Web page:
SIX VOLUMES IN ONE BY THE DISTINGUISHED EXPONENTS OF CATHOLICISM
REV. HENRY DODRIDGE, D. D.REV. HENRY EDWARD MANNING, D. D.REV. F. LEWIS, of Granada REV. STEPHEN KEENAN REV. BERNARD VAUGHAN, S. J. REV. THOMAS N. BURKE, O. P.
§ II. Of some other Effects that are wrought by the Holy Ghost in the Soul of a justified Man, and of the Sacrament of the Eucharist, —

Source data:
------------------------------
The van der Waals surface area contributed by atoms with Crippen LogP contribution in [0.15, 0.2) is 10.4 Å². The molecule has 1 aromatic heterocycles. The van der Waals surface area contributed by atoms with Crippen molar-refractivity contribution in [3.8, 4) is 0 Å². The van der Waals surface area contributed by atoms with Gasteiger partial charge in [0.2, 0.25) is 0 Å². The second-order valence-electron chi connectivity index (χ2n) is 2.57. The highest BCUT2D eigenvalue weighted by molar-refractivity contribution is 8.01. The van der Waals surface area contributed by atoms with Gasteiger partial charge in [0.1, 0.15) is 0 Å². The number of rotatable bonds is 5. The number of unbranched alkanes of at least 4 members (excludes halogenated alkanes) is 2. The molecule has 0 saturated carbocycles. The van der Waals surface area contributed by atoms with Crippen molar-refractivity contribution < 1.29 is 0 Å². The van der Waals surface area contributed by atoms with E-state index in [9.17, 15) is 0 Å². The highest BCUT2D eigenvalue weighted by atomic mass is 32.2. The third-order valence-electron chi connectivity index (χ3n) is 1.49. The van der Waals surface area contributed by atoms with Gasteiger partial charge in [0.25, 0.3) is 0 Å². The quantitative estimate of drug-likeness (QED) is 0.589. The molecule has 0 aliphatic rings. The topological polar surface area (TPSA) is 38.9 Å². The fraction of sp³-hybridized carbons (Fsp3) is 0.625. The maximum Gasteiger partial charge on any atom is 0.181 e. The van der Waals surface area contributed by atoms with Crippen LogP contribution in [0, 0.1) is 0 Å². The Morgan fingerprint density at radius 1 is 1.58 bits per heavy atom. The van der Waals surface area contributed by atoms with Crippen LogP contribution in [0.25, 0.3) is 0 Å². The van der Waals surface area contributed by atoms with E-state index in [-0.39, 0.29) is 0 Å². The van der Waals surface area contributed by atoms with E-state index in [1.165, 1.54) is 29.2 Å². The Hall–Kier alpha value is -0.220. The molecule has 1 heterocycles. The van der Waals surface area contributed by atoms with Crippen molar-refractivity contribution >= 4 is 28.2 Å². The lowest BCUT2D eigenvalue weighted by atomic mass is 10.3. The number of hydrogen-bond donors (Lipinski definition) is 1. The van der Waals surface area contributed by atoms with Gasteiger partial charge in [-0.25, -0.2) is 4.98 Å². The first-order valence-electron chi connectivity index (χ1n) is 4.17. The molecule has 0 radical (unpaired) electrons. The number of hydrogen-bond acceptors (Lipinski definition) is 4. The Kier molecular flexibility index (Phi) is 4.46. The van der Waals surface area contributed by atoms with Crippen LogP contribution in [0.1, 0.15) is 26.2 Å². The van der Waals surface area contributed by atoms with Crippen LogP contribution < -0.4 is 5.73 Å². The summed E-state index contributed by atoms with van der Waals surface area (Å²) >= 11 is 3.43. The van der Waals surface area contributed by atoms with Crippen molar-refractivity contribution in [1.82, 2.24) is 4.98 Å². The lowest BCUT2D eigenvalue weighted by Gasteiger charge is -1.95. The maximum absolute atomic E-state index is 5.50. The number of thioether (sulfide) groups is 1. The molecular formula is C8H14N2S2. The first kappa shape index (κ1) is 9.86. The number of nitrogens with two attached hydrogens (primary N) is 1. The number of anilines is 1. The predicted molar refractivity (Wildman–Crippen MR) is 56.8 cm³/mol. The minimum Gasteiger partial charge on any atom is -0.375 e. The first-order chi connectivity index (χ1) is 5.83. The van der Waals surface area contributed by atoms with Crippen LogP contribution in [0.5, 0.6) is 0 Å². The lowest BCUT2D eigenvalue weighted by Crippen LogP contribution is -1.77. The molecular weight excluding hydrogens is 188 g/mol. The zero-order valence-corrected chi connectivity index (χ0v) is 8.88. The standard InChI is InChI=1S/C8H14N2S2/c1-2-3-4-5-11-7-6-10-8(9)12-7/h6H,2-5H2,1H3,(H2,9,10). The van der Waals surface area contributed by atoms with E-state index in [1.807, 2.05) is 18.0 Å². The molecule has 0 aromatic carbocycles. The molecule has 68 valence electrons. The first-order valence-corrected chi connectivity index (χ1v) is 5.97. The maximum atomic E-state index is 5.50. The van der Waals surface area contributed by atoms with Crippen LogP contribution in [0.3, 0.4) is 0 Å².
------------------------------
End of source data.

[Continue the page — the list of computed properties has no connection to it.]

Notwithstanding those effects which are produced by the Holy Ghost in the soul of one that is sanctified are very great, yet they do not end there. This divine Spirit deems it not enough to put us in the way of justice, but, after having led us in, still helps us forward till all the storms of this world being weathered, he brings us into the haven of salvation; so that, when he has entered into a soul by the grace of justification, he does not remain idle there; he not only honors such a soul with his presence, but also sanctifies it with his virtue, doing in it and with it whatever is necessary for the obtaining its salvation. He behaves himself there like a head of a family in his house, looking after and directing like a master teaching in his school, like a gardener cultivating in his garden, and like a king in his kingdom ruling and governing it. He further performs in the soul what the sun does in the world; that is, he gives light to it: and, like the soul in the body, animates and enlivens it, though he does not act as the former does upon its matter, but as the head of a family in his house. Can man desire any greater happiness in this world than to have such a Guest, such a Guardian, such a Companion, such a Governor, such a Tutor, and such an Assistant within himself; for he being all things, exercises all capacities in the soul, in which he takes his habitation: thus we see, that, like fire, he enlightens the understanding, inflames the will, and raises us from earth to heaven. It is he who, like a dove, makes us simple, peaceable, gentle and kind to one another: he it is who, like a cloud, defends us against the burning lusts of the flesh, who moderates the heat of our passions, and, in fine, like a violent wind, forces and bends down our wills toward that which is good, and carries them away from all such affections as may lead to evil. Hence it is, that they who are justified conceive such a horror of the vices they had so great a love for before their conversion, and so great an esteem for the virtues they so much detested before. This David very lively represents to us, speaking of himself in one of his Psalms, where, he says, " I hated and abhorred iniquity (Ps. cxix. 163);" and again, in the same Psalm, " I have rejoiced in the way of thy testimonies, as much as in all riches;" ver 14, Who was it but the Holy Ghost, that occasioned this alteration? for he, like a loving mother, put wormwood upon the breasts of this world, and most delicious honey into the commandments of God.